Képviselőház és nemzetgyűlés, 1861-1944: Elnöki és általános iratok

  • Lower House of Parliament and National Assembly, 1861-1944: Presidential and General Records
Language of Description
1867 - 1945
Level of Description
  • Hungarian
  • Latin

Extent and Medium

716 fasc., 1 box, 437 vols., 125,1 linear metres


Biographical History

The Lower House of the Hungarian Parliament was a centrally important stage for debates about the political and legal status and socio-economic position of Jews from the year of emancipation in 1867 until the end of WWII. The Houses of the Parliament were evacuated to Western Hungary in November 1944, and operated in Sopron and Kőszeg until the end of the war.

Archival History

A large part of the records of the Houses of the Hungarian Parliament were destroyed or lost in the siege of Budapest and during the evacuation of the offices to Western Hungary in November 1944. The remaining part was transferred to the National Archives between 1950 and 1960.

Scope and Content

The Lower House of the Hungarian Parliament was a centrally important stage for debates about the political behaviour, socioeconomic position and legal status of Jews in the late 1930s and early 1940s. The Hungarian Parliament was responsible for worsening anti-Semitic legislation in these years that gradually withdrew Jewish emancipation. The opinion that gained the upper hand in the parliamentary debates viewed Jews as a group opposed to the interests Hungariandom and was to define Jewry as a racial entity. The laws enacted gravely restricted the opportunities of Jewish citizens and increasingly excluded them from Hungarian society and the economic life of the country. Most (in)famously, anti-Semitic legislation took the form the first anti-Jewish law in 1938 (law XV. of 1938), the second anti-Jewish law of 1939 (law IV. of 1939), the racial law banning marriage and sexual intercourse between Jews and non-Jews from 1941 (law XV. of 1941), the law on the status of Judaism withdrawing the full state recognition and support it enjoyed since the late 19th century (law VIII. of 1942) and the fourth anti-Jewish law that aimed to exclude Jews from the agricultural sphere (law XV. of 1942). The Parliament was also the scene of even more radical proposals during the implementation of the Holocaust just outside the borders of the country in 1942-43, including that the Jewish population of Hungary should be deported. All these laws were debated in Parliament with significant differences between representatives of various parties and a first supportive and later critical stance of the major Christian churches of Hungary (the latter was articulated especially in the Upper House though). The plethora of anti-Semitic laws and decrees adopted in the late 1930s and early 1940s were to pave the way for the major events of the Holocaust in Hungary in 1944.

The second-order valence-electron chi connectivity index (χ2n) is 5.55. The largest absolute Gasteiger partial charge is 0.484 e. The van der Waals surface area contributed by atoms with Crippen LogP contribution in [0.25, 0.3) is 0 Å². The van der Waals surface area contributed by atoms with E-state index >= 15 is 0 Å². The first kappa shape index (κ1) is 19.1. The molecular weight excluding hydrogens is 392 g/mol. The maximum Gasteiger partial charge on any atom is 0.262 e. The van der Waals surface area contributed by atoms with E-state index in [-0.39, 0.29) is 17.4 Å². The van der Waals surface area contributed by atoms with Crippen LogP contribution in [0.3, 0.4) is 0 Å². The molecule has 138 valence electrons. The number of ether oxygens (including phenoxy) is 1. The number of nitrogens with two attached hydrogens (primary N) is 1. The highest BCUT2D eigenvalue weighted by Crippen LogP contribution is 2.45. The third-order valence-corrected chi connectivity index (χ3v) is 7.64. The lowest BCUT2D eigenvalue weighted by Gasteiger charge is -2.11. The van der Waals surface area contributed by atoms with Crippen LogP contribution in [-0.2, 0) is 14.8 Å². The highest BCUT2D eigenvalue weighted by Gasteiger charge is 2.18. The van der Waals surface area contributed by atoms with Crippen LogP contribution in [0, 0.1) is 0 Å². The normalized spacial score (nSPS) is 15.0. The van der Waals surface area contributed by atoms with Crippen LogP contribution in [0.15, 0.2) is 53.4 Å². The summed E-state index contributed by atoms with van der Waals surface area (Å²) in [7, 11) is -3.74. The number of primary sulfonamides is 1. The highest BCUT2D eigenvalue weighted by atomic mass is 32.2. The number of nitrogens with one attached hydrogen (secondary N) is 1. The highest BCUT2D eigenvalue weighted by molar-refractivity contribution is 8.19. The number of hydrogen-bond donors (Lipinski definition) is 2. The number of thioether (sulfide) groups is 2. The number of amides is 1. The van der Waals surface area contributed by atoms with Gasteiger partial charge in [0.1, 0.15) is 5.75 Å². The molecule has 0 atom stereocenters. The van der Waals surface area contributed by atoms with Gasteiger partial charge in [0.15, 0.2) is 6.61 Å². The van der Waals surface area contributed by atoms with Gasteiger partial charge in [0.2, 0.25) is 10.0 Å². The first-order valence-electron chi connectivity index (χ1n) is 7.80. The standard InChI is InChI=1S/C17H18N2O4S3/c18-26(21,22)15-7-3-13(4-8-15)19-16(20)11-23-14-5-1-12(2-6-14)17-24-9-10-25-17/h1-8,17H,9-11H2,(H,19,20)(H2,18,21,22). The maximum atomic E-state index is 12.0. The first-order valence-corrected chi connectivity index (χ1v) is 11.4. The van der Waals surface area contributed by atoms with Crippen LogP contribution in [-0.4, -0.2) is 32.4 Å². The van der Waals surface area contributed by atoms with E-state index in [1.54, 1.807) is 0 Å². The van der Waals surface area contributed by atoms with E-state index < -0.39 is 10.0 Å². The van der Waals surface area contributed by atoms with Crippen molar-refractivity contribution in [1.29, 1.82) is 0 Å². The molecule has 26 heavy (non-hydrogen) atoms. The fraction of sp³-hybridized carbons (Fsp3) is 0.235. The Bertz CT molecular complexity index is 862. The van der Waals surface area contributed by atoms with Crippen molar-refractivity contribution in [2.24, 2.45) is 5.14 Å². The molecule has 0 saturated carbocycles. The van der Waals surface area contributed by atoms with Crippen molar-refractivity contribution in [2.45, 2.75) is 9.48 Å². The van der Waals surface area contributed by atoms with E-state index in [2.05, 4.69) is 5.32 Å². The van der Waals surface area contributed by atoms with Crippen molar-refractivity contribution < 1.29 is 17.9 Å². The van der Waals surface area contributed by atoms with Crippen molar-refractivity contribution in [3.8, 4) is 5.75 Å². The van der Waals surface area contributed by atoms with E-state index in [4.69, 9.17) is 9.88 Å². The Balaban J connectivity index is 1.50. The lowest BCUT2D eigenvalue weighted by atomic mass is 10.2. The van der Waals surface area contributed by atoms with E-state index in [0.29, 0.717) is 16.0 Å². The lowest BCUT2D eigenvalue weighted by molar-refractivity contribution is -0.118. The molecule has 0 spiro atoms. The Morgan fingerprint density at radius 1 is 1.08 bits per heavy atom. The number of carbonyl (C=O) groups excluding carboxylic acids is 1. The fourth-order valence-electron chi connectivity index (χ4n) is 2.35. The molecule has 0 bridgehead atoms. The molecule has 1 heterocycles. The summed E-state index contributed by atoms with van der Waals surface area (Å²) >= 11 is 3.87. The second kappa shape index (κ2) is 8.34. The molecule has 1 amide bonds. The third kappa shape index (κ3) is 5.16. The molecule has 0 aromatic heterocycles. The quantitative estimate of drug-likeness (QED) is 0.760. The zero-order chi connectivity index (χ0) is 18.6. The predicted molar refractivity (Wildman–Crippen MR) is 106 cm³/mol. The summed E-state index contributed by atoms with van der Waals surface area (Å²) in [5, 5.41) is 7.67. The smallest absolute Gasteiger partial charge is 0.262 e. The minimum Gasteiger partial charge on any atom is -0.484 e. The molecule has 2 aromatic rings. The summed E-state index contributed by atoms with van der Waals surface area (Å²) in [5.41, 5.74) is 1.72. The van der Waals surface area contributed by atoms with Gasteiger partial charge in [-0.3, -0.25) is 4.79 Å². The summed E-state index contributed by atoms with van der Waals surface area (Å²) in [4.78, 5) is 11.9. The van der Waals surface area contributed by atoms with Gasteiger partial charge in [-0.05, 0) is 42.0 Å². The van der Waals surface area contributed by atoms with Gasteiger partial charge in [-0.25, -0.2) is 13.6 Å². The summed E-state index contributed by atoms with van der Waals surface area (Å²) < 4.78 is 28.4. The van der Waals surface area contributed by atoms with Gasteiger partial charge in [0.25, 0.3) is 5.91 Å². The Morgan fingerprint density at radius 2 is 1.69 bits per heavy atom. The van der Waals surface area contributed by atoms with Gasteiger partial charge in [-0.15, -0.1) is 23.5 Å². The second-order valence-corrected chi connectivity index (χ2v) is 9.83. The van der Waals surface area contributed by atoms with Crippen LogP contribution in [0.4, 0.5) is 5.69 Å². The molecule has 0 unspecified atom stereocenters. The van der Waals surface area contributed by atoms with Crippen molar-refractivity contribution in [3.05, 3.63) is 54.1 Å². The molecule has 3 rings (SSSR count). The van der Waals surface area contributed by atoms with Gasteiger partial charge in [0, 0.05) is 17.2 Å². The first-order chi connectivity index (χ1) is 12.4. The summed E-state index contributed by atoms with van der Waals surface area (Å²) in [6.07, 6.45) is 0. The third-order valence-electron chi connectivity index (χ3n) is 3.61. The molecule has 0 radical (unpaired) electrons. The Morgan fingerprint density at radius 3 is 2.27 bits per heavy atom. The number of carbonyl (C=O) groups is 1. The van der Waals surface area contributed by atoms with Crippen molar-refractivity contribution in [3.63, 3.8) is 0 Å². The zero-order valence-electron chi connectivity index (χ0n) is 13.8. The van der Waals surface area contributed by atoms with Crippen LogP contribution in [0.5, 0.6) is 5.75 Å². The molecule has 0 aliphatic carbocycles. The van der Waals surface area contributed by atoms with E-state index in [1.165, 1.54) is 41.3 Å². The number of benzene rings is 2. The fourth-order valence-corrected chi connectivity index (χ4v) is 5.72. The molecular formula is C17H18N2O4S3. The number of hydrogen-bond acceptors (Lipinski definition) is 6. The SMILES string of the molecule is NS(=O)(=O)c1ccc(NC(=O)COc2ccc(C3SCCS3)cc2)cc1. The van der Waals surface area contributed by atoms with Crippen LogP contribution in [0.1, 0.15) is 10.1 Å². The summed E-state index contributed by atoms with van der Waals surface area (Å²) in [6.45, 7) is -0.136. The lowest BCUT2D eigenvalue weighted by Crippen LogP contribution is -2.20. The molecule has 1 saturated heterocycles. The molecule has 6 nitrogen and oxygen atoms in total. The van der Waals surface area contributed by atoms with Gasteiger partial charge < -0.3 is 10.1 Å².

Archivist Note

Description was prepared by László Csősz.